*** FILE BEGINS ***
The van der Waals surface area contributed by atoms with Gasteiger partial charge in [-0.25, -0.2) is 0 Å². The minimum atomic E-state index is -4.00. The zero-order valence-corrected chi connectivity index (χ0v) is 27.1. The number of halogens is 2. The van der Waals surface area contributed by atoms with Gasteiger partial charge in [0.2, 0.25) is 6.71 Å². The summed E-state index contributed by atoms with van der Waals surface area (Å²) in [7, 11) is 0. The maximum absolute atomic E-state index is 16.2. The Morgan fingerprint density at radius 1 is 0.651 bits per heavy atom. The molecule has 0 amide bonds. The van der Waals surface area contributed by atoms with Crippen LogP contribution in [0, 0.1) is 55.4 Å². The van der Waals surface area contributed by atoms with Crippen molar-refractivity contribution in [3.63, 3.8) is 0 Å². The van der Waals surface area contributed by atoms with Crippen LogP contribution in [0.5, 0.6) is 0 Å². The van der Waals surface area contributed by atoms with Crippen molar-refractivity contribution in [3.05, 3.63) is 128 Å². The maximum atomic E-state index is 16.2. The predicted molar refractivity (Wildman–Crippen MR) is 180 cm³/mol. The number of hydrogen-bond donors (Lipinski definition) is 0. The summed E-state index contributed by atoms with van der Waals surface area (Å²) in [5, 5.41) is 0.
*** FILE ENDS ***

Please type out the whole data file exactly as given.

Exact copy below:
The van der Waals surface area contributed by atoms with Gasteiger partial charge in [-0.25, -0.2) is 0 Å². The minimum atomic E-state index is -4.00. The zero-order valence-corrected chi connectivity index (χ0v) is 27.1. The number of halogens is 2. The van der Waals surface area contributed by atoms with Gasteiger partial charge in [0.2, 0.25) is 6.71 Å². The summed E-state index contributed by atoms with van der Waals surface area (Å²) in [7, 11) is 0. The maximum absolute atomic E-state index is 16.2. The Morgan fingerprint density at radius 1 is 0.651 bits per heavy atom. The molecule has 0 amide bonds. The van der Waals surface area contributed by atoms with Crippen LogP contribution in [0, 0.1) is 55.4 Å². The van der Waals surface area contributed by atoms with Crippen molar-refractivity contribution in [3.63, 3.8) is 0 Å². The van der Waals surface area contributed by atoms with Crippen LogP contribution in [0.5, 0.6) is 0 Å². The van der Waals surface area contributed by atoms with Crippen molar-refractivity contribution in [3.05, 3.63) is 128 Å². The maximum atomic E-state index is 16.2. The predicted molar refractivity (Wildman–Crippen MR) is 180 cm³/mol. The number of hydrogen-bond donors (Lipinski definition) is 0. The summed E-state index contributed by atoms with van der Waals surface area (Å²) in [5, 5.41) is 0.